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The Philly team that wouldn’t stop digging into the city’s toxic lead scourge

The Philly team that wouldn’t stop digging into the city’s toxic lead scourge

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Wendy Ruderman speaks to fellow reporters at the 2018 National Fellowship.
Wendy Ruderman speaks to fellow reporters at the 2018 National Fellowship. (Photo by Jeff Skeirik/CHJ)

The project they proposed seemed manageable enough: Look at the environmental hazards that impacted children in the city of Philadelphia.

For Barbara Laker and Wendy Ruderman, reporters for the Philadelphia Inquirer and Philadelphia Daily News, their idea was born out of the Flint water crisis, when children were being exposed and poisoned by lead because Flint’s drinking water source was changed beginning in 2014.

The two Philadelphia reporters were already well known around their city. They won the 2010 Pulitzer Prize for exposing a rogue police narcotics squad in their city, resulting in an FBI probe and the review of hundreds of criminal cases.

But this story about children and toxic hazards would be different. They weren't sure what data, documents and evidence already existed and what they still needed to find. They just knew that in a city as old as Philadelphia, children under 6 years old were testing for high levels of lead poisoning. But unlike in Flint, the poisoning had nothing to do with a water source.

"Every year in Philadelphia, we found children with rates (of lead poisoning) at twice the national average. We wanted to know why it was," Ruderman told a gathering of journalists at the USC Center for Health Journalism’s 2018 National Fellowship.

Even at low levels, Ruderman said, lead can get into a child's bones, where it remains. Lead can cause children to have lower IQs, attention deficit disorder, anemia, behavioral and learning problems, hyperactivity, slowed growth and hearing problems.

Ruderman and Laker dug into city documents and public health records. They studied chipped paint in old homes, hunted down landlords, begged families to speak with them, and even got down on their hands and knees to collect soil from hundreds of playgrounds, construction sites and backyards. 

They learned that 2,700 children tested in Philadelphia had harmful levels of lead in their blood in 2015.

They found that thousands of Philadelphia’s children, year after year, are newly poisoned by lead — at a far higher rate than those in Flint.

They discovered an estimated 600,000 homes in Philadelphia were built before 1950, many of them "dilapidated rowhomes, littered with a poisonous confetti of crumbling lead paint and dust." Landlords have often ignored the 1978 lead paint law that requires them to remove toxic paint.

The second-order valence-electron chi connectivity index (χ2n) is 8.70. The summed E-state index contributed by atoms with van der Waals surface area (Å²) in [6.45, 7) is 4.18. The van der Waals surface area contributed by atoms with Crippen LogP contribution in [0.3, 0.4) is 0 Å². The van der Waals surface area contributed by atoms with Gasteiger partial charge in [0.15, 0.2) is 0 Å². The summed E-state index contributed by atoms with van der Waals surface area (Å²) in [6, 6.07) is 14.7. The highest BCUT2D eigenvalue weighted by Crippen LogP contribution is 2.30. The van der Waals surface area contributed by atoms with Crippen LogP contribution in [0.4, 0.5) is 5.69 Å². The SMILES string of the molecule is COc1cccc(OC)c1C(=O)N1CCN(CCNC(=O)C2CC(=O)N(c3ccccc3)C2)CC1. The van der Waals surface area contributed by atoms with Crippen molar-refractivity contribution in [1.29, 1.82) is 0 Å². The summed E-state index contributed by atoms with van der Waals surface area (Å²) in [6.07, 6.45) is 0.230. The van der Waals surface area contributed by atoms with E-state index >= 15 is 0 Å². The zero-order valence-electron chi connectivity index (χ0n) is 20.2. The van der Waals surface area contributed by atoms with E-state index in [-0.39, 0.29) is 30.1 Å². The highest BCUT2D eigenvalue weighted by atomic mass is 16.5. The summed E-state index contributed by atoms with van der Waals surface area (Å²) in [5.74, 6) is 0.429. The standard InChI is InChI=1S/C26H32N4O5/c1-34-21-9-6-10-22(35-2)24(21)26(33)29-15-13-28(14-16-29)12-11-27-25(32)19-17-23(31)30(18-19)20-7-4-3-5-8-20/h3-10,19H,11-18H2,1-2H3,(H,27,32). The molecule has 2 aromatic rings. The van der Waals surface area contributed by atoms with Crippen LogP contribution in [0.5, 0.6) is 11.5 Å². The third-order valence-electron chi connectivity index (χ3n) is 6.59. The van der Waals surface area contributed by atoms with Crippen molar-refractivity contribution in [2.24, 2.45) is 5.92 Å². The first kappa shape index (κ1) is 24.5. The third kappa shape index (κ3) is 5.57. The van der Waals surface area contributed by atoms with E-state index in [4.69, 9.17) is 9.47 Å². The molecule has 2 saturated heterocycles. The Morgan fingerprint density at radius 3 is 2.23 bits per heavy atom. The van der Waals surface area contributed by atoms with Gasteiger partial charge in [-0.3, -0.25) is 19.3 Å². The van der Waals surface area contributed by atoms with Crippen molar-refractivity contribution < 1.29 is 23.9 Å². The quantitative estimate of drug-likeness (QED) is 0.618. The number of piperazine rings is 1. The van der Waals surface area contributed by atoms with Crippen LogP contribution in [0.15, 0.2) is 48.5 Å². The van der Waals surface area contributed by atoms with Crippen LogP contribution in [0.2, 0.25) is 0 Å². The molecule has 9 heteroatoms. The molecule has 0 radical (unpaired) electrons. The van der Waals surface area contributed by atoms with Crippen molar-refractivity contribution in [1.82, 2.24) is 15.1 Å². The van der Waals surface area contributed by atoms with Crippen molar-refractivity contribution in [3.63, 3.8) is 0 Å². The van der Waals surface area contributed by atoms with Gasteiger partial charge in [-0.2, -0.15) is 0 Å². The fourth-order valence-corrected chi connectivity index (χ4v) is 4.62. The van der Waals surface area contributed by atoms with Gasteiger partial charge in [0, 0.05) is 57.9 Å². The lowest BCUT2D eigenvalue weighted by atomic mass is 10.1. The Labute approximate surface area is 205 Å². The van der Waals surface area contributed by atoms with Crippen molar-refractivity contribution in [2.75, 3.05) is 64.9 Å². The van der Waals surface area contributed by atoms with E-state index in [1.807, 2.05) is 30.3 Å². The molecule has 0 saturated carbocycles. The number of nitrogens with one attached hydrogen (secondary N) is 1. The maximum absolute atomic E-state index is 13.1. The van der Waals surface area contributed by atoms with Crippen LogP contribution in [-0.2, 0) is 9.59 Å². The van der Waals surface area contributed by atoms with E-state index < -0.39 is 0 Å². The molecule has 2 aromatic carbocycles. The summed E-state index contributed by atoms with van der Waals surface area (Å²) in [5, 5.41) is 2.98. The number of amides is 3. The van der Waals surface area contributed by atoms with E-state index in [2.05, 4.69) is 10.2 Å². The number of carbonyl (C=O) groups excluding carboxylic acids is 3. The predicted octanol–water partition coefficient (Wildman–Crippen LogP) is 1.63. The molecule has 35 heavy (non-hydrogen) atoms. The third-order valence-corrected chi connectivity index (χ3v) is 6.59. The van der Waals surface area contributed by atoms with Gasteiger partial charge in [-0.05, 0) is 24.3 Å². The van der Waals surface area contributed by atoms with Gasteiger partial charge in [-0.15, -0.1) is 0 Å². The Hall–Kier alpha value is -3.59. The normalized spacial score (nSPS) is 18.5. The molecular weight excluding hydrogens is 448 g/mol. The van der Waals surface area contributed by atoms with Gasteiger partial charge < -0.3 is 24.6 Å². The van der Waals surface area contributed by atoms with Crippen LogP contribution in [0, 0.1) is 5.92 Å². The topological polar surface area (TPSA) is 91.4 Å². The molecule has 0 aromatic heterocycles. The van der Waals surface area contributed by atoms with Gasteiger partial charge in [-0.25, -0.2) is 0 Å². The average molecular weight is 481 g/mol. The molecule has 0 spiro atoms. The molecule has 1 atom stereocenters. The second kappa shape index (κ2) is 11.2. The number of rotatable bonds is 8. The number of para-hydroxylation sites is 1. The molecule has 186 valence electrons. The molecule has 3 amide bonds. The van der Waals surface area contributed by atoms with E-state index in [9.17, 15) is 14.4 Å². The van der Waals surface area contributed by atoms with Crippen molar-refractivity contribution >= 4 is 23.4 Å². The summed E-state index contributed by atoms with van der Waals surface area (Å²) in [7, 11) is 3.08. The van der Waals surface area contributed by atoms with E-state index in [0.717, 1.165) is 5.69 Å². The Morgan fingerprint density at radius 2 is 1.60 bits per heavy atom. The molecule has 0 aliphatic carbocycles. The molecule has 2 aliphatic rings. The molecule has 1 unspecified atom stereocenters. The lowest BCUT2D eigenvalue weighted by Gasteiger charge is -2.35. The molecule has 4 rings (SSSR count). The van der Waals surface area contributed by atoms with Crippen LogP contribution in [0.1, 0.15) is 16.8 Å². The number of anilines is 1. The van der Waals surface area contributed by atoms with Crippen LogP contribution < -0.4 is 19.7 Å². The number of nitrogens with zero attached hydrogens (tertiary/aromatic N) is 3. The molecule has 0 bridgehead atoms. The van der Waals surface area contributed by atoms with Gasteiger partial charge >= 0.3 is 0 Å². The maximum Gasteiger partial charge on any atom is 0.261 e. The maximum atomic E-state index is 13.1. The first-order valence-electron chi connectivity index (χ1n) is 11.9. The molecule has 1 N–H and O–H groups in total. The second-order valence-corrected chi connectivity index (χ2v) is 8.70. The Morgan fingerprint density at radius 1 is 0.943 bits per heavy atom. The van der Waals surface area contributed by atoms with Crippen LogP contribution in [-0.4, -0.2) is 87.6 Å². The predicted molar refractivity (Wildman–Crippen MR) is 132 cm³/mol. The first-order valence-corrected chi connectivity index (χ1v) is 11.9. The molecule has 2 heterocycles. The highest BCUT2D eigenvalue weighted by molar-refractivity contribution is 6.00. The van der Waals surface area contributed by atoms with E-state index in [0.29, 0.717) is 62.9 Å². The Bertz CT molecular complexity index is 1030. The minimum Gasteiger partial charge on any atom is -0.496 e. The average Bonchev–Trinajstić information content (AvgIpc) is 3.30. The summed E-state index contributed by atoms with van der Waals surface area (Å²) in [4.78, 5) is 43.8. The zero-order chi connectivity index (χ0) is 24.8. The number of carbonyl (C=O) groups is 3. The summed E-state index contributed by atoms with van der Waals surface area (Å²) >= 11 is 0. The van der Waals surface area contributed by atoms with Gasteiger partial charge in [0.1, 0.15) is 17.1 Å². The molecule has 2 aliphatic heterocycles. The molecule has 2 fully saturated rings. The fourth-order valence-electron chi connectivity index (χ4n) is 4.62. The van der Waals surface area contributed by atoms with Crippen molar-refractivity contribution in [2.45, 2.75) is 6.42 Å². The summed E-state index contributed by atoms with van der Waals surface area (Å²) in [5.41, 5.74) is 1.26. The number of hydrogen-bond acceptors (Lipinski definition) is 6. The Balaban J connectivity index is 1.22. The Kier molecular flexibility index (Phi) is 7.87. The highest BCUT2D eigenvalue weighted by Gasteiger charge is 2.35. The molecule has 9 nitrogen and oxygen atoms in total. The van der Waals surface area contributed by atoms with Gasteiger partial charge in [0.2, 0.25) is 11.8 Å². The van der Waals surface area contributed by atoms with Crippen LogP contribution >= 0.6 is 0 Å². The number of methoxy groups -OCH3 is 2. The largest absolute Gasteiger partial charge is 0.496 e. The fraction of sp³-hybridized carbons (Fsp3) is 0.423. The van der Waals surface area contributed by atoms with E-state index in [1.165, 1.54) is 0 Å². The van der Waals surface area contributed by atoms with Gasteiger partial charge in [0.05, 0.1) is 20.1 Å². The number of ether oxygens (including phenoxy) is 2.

They searched for a database of toxic soil and found none, so they dug up their own samples and created one. 

And they uncovered neglect: Few children are actually tested and monitored by the state.

In time, Ruderman and Laker's desks turned into piles of evidence: Folders with data on lead poisoning, results of dozens of samples of soil testing. They had documents about how contractors neglected to keep workers safe at construction sites. They had folders on asbestos and piles of notes on schools where dust on counters and desks contained toxic particulates.

With help from reporter Dylan Purcell, the headlines began to roll for the series that became known as “Toxic City”:

"Philly ignores thousands of kids poisoned by lead paint"

"Doctor's 2-year-old son poisoned by lead in their Mount Airy home"

"Philly aims to prevent lead poisoning before kids are harmed"

"Lawmakers demand action on Philly's lead-paint scourge"

"State Sen. Hughes finds money to help fight Philly’s lead paint scourge"

Two years after the idea for the project was hatched, Ruderman said she and Laker are still uncovering stories in schools.

"The hardest part of the project was trying to find (families) to talk to," Ruderman said. "You have to make the average person care about it."

In addition, they asked teachers to collect dust samples from classrooms using specially designed test kits.

"We would meet them at Starbucks or on corners far from schools and hand them a test kit," Ruderman said, part of an effort to keep the teachers from getting in trouble with the district. "We literally gave out hundreds of kits. Some of the teachers reported us. We became known as 'The Toxic Girls'." 

She said the process taught her not to be afraid to follow where the idea takes you.

"It was a huge education for us," Ruderman said. "We tried a lot of crazy things. It was really good we could use data and do shoeleather reporting."

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